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Crop Science sales declined by 11.6 percent

Challenging third quarter for Bayer

Bayer has confirmed its targets for full-year 2020 following a challenging third quarter due to seasonal factors. “Despite the weak quarter and the substantial impact of the pandemic, our currency- and portfolio-adjusted sales and core earnings per share in the first nine months of the year were level with the prior-year period, thanks to stringent cost management and the acceleration of our structural measures. We can therefore confirm our currency-adjusted Group outlook for 2020,” said Werner Baumann, Chairman of the Board of Management, on Tuesday during a conference call.

Summarizing the company’s business performance, Chief Financial Officer Wolfgang Nickl said: “We saw a challenging quarter in our agricultural business, a recovery in our pharmaceuticals business and strong growth at Consumer Health.”

“The impact of the pandemic is placing additional strain on our Crop Science Division. We are also facing negative currency effects, such as the massive depreciation of the Brazilian real, which is weighing heavily on business in the world’s second-largest agricultural market,” said Nickl. In view of the headwinds in the agriculture business, the company has taken non-cash impairment charges for the division, as announced on September 30.

Crop Science impacted by high product returns
In the company's agricultural business (Crop Science), sales declined by 11.6 percent (Fx & portfolio adj.) to 3.028 billion euros. Business was down in North America in particular, while sales increased in the Asia/Pacific region. Global sales at Corn Seed & Traits fell by 39.9 percent (Fx & portfolio adj.), with substantial declines in North America in particular due to higher product returns and lower license revenues arising from lower than anticipated planted acreages for corn this year. At Herbicides, sales declined by 12.7 percent (Fx & portfolio adj.) against the strong prior-year quarter. Business was primarily down in the North America region, where sales in the prior year had shifted into the third quarter due to extreme weather conditions in the first half of the year.

Sales at Soybean Seed & Traits were level with the prior-year period (Fx & portfolio adj. plus 0.2 percent), with growth in Latin America offsetting lower volumes in North America. Sales at Fungicides advanced by 12.0 percent (Fx & portfolio adj.), with growth across all regions. In Latin America, Bayer primarily benefited from the market switching to the Fox Xpro product in Brazil.

EBITDA before special items at Crop Science decreased to minus 34 million euros (Q3 2019: plus 500 million euros). The decline was mainly due to the decrease in sales in North America, which was primarily attributable to the developments relating to product returns. There was also a negative currency effect of 123 million euros.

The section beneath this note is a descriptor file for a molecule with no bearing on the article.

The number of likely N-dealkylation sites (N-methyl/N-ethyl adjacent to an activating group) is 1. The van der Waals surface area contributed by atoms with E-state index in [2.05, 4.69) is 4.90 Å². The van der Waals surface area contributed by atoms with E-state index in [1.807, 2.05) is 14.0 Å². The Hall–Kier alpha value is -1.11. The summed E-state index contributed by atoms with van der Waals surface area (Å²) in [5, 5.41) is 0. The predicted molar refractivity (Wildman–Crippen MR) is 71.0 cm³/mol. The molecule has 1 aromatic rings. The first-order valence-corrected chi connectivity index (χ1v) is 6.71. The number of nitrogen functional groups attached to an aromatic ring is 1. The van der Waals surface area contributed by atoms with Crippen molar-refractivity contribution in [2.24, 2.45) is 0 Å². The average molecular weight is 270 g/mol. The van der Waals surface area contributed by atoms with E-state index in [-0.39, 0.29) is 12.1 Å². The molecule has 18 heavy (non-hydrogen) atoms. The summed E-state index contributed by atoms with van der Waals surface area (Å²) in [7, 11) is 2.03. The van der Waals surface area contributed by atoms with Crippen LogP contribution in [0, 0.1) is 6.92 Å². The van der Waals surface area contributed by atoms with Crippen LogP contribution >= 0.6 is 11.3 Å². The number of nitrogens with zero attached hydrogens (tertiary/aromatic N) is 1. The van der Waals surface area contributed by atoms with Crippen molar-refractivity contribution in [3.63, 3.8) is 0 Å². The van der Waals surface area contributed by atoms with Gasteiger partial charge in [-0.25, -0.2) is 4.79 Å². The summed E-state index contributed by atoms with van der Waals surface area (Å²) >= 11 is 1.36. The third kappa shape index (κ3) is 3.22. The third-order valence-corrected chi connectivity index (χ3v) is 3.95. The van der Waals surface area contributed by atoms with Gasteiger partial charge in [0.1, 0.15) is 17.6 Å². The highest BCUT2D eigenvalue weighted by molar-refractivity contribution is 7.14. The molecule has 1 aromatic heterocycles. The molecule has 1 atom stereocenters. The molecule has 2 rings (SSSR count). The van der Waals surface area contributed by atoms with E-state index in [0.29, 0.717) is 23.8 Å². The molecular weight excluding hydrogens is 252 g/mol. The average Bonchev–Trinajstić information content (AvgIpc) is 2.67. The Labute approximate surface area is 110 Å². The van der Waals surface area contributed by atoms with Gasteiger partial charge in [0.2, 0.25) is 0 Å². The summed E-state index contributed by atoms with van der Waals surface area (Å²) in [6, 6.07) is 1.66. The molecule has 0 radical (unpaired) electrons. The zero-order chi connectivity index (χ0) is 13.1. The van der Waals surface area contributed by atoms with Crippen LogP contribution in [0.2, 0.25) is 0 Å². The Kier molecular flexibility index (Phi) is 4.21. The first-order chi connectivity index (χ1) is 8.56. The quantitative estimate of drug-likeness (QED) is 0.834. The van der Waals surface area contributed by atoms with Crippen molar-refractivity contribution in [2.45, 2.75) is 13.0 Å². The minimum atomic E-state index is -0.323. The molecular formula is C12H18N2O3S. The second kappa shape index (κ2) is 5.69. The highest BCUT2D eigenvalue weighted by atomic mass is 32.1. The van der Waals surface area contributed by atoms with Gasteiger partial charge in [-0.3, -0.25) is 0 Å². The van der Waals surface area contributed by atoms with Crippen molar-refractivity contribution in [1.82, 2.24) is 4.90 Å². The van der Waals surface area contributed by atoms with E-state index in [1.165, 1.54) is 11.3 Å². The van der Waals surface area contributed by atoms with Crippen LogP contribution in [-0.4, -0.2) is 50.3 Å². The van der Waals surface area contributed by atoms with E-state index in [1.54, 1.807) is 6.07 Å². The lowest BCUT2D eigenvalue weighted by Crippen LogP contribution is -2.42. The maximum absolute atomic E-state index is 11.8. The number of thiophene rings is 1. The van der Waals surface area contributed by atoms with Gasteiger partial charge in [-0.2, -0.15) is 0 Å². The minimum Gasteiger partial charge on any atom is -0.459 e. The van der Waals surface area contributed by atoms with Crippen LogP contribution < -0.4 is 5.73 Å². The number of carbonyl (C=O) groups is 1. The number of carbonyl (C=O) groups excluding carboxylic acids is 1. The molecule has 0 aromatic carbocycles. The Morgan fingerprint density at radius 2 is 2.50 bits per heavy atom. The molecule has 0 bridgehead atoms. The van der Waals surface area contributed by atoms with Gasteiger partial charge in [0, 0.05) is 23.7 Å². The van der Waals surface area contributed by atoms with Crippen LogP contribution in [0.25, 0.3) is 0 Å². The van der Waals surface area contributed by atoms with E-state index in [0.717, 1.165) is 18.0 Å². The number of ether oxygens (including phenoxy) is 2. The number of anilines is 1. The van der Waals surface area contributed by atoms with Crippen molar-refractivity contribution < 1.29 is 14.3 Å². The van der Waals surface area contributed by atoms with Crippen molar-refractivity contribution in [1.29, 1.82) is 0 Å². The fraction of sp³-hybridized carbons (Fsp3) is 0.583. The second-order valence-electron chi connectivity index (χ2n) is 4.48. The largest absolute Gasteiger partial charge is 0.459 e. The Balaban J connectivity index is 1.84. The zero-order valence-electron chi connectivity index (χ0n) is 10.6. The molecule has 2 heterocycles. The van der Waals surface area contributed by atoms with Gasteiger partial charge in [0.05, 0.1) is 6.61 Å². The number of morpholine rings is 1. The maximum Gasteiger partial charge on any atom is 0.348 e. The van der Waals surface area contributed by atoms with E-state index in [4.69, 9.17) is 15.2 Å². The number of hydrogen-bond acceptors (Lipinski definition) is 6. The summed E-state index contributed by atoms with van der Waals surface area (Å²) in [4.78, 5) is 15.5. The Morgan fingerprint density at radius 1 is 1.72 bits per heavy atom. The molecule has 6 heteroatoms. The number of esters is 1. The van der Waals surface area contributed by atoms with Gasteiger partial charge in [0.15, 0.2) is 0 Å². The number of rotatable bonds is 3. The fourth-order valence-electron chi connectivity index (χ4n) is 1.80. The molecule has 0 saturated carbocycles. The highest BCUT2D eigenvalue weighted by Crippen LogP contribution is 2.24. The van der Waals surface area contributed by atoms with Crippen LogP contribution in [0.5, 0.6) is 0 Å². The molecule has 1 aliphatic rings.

In October, there was some encouraging news from the United States, with the country’s Environmental Protection Agency (EPA) announcing a new five-year registration for the dicamba-based XtendiMax herbicide with VaporGrip Technology, an important weed-control tool for many U.S. growers. The news puts an end to the uncertainty following a U.S. court decision in June that prohibited the use of dicamba.

There are approximately 88,500 claims in the litigation involving glyphosate-based Roundup products that are either covered by fully executed master settlement agreements (MSAs), MSAs to be executed, or agreements in principle. At the end of June, Bayer had reported that there were approximately 125,000 filed and unfiled claims. Given uncertainties about eligibility and participation, this number will not be finalized until the settlement process is completed. The company is also continuing to work on a joint proposal to address potential future Roundup claims together with plaintiffs’ counsel and is working in good faith to address the issues raised by the court to the satisfaction of all parties. Though progress is being made, it will take more time to complete this process. Bayer took an additional provision in the third quarter to cover the increased cost of a revised class plan, as it is far enough along in the negotiations to know that the new plan will come in at approximately 2 billion U.S. dollars, an increase over the original cost of 1.25 billion U.S. dollars. Upon completion of the formal agreement, the company will file a motion for preliminary approval.

More information on Bayer's Q3 results can be found here.

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